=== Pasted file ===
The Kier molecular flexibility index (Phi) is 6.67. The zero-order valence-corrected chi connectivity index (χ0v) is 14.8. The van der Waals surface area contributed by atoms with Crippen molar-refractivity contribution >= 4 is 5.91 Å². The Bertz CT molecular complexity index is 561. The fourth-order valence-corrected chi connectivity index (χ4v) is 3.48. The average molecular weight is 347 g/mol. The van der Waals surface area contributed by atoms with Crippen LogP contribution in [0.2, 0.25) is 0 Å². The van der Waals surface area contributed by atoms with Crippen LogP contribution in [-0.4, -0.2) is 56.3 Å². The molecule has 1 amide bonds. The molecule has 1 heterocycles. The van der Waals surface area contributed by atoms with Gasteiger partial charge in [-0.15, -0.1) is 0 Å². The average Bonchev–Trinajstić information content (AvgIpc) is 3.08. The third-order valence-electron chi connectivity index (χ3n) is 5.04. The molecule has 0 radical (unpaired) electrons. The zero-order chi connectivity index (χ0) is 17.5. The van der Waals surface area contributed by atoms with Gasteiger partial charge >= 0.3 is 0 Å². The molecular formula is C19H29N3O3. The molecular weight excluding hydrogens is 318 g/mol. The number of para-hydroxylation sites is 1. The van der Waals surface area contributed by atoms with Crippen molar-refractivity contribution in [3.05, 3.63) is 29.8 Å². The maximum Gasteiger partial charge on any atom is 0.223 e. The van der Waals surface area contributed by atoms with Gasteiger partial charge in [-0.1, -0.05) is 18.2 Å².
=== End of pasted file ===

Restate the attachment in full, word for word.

The Kier molecular flexibility index (Phi) is 6.67. The zero-order valence-corrected chi connectivity index (χ0v) is 14.8. The van der Waals surface area contributed by atoms with Crippen molar-refractivity contribution >= 4 is 5.91 Å². The Bertz CT molecular complexity index is 561. The fourth-order valence-corrected chi connectivity index (χ4v) is 3.48. The average molecular weight is 347 g/mol. The van der Waals surface area contributed by atoms with Crippen LogP contribution in [0.2, 0.25) is 0 Å². The van der Waals surface area contributed by atoms with Crippen LogP contribution in [-0.4, -0.2) is 56.3 Å². The molecule has 1 amide bonds. The molecule has 1 heterocycles. The van der Waals surface area contributed by atoms with Gasteiger partial charge in [-0.15, -0.1) is 0 Å². The average Bonchev–Trinajstić information content (AvgIpc) is 3.08. The third-order valence-electron chi connectivity index (χ3n) is 5.04. The molecule has 0 radical (unpaired) electrons. The zero-order chi connectivity index (χ0) is 17.5. The van der Waals surface area contributed by atoms with Gasteiger partial charge >= 0.3 is 0 Å². The molecular formula is C19H29N3O3. The molecular weight excluding hydrogens is 318 g/mol. The number of para-hydroxylation sites is 1. The van der Waals surface area contributed by atoms with Crippen molar-refractivity contribution in [3.05, 3.63) is 29.8 Å². The maximum Gasteiger partial charge on any atom is 0.223 e. The van der Waals surface area contributed by atoms with Gasteiger partial charge in [-0.1, -0.05) is 18.2 Å².